WASHINGTON - Automakers and car dealers were on the losing side in last week's precedent-setting U.S. Supreme Court decision upholding tougher air quality standards for communities nationwide.
The Alliance of Automobile Manufacturers and the National Automobile Dealers Association were among the business groups that intervened, but not because the case would have any direct effect on vehicle emission standards. Rules that set limits on tailpipe pollution were not part of the case.
Rather, the automotive associations said their reason for joining the litigation was that they believed no federal agency - in this case the EPA - should be allowed to impose regulations that will be costly to individuals, businesses or communities without sufficient reasons. The unanimous high court, however, said the EPA had not overstepped its authority when it toughened community air standards in 1997.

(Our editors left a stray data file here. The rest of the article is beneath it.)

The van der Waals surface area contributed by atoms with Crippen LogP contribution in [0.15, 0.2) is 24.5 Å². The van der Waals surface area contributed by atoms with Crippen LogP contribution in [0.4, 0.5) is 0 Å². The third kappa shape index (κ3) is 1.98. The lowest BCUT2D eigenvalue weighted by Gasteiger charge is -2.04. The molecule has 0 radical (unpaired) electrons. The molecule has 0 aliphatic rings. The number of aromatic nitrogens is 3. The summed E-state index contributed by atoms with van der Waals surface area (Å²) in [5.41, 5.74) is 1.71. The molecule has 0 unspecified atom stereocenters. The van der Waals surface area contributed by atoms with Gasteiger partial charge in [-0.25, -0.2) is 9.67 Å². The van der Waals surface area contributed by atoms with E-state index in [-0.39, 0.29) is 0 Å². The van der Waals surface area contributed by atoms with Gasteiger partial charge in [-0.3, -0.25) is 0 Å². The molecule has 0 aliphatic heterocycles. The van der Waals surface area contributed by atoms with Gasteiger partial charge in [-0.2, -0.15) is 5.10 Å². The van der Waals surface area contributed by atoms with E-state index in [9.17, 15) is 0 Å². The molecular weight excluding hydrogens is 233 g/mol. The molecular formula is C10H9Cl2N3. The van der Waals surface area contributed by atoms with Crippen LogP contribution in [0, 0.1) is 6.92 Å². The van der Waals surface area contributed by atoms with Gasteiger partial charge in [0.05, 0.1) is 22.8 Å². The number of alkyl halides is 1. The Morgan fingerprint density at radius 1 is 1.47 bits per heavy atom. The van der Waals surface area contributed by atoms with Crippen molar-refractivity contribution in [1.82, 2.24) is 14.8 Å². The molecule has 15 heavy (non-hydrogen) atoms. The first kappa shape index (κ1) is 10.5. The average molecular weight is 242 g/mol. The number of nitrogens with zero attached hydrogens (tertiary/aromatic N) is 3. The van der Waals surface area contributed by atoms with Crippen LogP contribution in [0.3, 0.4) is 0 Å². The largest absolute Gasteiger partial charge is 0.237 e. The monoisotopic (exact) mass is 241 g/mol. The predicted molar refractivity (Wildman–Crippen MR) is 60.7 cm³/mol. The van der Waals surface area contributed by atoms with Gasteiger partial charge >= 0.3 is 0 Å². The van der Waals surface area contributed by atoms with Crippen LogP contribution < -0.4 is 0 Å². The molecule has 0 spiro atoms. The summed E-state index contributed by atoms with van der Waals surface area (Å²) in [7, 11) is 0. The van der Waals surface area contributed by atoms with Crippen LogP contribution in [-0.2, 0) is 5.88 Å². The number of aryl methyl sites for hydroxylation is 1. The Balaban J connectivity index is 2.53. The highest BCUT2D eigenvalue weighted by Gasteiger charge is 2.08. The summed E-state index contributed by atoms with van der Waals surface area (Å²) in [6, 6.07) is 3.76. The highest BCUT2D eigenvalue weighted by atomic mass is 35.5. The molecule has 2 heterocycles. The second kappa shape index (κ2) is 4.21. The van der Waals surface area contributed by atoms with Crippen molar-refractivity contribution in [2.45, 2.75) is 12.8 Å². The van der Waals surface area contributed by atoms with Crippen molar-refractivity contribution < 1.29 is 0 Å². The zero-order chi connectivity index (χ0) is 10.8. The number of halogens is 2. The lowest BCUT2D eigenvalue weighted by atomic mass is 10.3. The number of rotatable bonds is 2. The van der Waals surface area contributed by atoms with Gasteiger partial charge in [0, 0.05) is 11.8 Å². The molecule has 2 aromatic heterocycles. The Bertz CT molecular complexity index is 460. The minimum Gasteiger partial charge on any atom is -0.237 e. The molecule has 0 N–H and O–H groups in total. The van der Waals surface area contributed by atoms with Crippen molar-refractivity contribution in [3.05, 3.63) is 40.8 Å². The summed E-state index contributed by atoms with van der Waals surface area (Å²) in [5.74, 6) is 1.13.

Some further legal wrangling is expected on methods of implementing the new standards, but states and local governments will have to find better ways to limit smog and soot.
That's not to say there won't be some impact on automotive businesses.
NADA has warned, for example, that dealers could be required to change or curtail body shop and service department operations in some dirty-air communities.